In an effort to eliminate and prevent sophisticated cyber hazards in connected automobiles, German automaker Volkswagen
(VW) has signed an agreement with three Israeli cybersecurity experts to establish an automotive cyber security company. Dubbed as CYMOTIVE Technologies, the firm will be led by cybersecurity experts namely Yuval Diskin, Tsafrir Kats and Tamir Bechor and will aim at developing advanced cyber security tools and solutions for connected cars, self-driving vehicles and mobile services.
However, Diskin amongst the three, will be serving as the chairman of CYMOTIVE Technologies, said Volkswagen. Having worked as the chief for Israel’s Shin Bet intelligence agency, Diskin should easily bring the expertise the company requires in beefing up its cyber defense strategy. The new company will be based in Herzliya, Israel with another lab coming up at Wolfsburg, Germany.
Excited at the opportunity of securing connected cars from unethical penetrations and threats, he said:
“The new cooperation will take an innovative and strategic approach to cyber security. Together with Volkswagen we are building a top-notch team of cyber security experts. We are aware of the significant technological challenges that will face us in the next years in dealing with the cyber security threats facing the connected car and the development of the autonomous car.”
According to the deal, 40 percent of CYMOTIVE Technologies will be owned by the car manufacturer and 60 percent will be held by Diskin and his two colleagues who have also had senior posts in the Shin Bet. Although Volkwagen has not mentioned the investment amount, it is dedicated to further its core capabilities in the field of cyber security and in doing so, is taking the extra help from from Israel—which has lately proved itself as an emerging cybersecurity hub.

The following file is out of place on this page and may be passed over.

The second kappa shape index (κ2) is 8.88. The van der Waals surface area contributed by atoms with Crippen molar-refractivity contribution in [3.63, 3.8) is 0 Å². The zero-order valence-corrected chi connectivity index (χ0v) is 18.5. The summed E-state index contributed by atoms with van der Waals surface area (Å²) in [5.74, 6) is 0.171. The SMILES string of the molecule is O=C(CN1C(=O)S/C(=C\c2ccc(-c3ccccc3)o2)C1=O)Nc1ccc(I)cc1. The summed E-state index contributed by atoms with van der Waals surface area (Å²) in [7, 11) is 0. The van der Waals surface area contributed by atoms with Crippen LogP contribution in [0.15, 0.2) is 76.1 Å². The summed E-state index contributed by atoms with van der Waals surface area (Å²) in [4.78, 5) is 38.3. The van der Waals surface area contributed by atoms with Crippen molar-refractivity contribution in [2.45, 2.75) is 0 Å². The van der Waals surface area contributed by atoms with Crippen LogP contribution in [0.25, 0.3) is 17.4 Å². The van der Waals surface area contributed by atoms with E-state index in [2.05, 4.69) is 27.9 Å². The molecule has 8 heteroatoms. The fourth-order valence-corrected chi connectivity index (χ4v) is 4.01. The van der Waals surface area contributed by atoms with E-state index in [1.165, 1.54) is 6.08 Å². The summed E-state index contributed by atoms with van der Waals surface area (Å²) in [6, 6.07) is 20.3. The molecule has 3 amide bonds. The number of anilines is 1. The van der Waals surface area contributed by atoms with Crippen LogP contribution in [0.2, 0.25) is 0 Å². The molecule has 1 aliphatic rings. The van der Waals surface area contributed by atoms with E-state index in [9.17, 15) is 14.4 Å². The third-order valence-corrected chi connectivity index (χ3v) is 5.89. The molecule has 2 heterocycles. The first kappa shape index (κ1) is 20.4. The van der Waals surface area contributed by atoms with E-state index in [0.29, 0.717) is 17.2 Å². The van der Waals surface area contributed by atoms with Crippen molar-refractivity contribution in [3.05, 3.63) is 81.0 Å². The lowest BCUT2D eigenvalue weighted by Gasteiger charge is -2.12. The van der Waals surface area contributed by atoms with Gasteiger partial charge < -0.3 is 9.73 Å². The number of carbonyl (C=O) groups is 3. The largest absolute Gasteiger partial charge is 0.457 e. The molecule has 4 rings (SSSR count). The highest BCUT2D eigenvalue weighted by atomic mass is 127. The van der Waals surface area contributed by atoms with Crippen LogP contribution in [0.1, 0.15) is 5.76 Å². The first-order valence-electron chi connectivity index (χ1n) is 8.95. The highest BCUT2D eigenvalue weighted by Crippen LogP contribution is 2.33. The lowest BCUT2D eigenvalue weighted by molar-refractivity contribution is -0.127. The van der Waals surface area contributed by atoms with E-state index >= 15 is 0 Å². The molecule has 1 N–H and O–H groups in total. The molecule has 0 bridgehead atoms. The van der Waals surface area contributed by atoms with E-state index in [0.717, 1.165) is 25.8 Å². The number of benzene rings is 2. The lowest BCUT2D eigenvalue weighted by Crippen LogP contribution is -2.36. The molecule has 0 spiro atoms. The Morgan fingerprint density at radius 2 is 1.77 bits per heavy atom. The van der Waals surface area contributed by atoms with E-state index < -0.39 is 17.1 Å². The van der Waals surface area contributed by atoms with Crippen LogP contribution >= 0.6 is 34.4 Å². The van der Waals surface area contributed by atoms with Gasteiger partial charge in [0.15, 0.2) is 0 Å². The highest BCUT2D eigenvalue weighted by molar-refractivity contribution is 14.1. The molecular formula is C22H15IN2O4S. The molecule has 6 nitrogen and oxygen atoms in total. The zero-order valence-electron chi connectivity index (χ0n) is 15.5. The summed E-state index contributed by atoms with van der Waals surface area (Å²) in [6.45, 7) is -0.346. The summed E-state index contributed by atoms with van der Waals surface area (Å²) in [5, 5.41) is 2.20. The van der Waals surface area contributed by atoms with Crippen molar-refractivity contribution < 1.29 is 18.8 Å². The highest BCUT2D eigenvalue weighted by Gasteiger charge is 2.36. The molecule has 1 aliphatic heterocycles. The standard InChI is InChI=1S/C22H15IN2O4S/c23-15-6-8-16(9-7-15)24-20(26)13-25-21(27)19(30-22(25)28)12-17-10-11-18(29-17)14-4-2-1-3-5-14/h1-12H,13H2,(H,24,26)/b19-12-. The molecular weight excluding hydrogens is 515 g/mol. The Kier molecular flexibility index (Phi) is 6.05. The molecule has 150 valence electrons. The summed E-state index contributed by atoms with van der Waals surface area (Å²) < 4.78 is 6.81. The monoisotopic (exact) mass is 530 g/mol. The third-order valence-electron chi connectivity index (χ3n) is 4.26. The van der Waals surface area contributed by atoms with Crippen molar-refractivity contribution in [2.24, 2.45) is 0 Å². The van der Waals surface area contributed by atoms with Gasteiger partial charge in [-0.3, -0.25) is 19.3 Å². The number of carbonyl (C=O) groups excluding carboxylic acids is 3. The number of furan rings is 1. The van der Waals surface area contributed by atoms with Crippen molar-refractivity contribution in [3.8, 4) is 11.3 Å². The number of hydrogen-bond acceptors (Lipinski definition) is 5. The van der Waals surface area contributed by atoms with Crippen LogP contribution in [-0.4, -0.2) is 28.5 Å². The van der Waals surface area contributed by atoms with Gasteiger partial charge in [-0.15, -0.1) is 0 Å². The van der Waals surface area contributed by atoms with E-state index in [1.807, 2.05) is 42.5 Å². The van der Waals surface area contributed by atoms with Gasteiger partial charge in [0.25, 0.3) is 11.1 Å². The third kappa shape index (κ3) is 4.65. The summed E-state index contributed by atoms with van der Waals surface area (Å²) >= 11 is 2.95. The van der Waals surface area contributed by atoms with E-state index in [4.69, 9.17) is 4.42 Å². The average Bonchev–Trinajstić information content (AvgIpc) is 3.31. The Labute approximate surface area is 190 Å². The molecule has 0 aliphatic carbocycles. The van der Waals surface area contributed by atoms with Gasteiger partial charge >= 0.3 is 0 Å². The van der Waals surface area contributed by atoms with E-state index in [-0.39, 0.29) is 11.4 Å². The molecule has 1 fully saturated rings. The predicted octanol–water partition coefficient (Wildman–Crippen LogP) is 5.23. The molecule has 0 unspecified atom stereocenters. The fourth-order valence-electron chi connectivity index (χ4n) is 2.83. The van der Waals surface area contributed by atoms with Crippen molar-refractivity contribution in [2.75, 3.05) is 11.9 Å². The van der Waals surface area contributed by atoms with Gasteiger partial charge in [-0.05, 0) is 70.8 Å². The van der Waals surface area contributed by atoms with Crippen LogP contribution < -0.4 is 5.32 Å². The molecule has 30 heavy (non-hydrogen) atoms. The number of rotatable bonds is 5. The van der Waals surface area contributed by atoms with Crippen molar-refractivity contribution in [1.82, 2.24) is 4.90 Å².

Volkmar Tanneberger, Head, Electrical and Electronic Development, Volkswagen, said “The car and the Internet are becoming increasingly integrated. To enable us to tackle the enormous challenges of the next decade, we need to expand our know-how in cyber security in order to systematically advance vehicle cyber security for our customers.”
“CYMOTIVE Technologies provides an excellent platform for doing this. It is a long-term investment in cyber security to make vehicles and their ecosystem more secure,” Tanneberger added.
This isn’t Volkswagen’s first foray into the domain of connected cars though. Earlier, in July, it had signed a MoU
(Memorandum of Understanding) with South Korea-based electronics firm, LG. to develop a connected-car platform and cloud-based solution that would allow automobiles to communicate with various electronic gadgets and devices around them.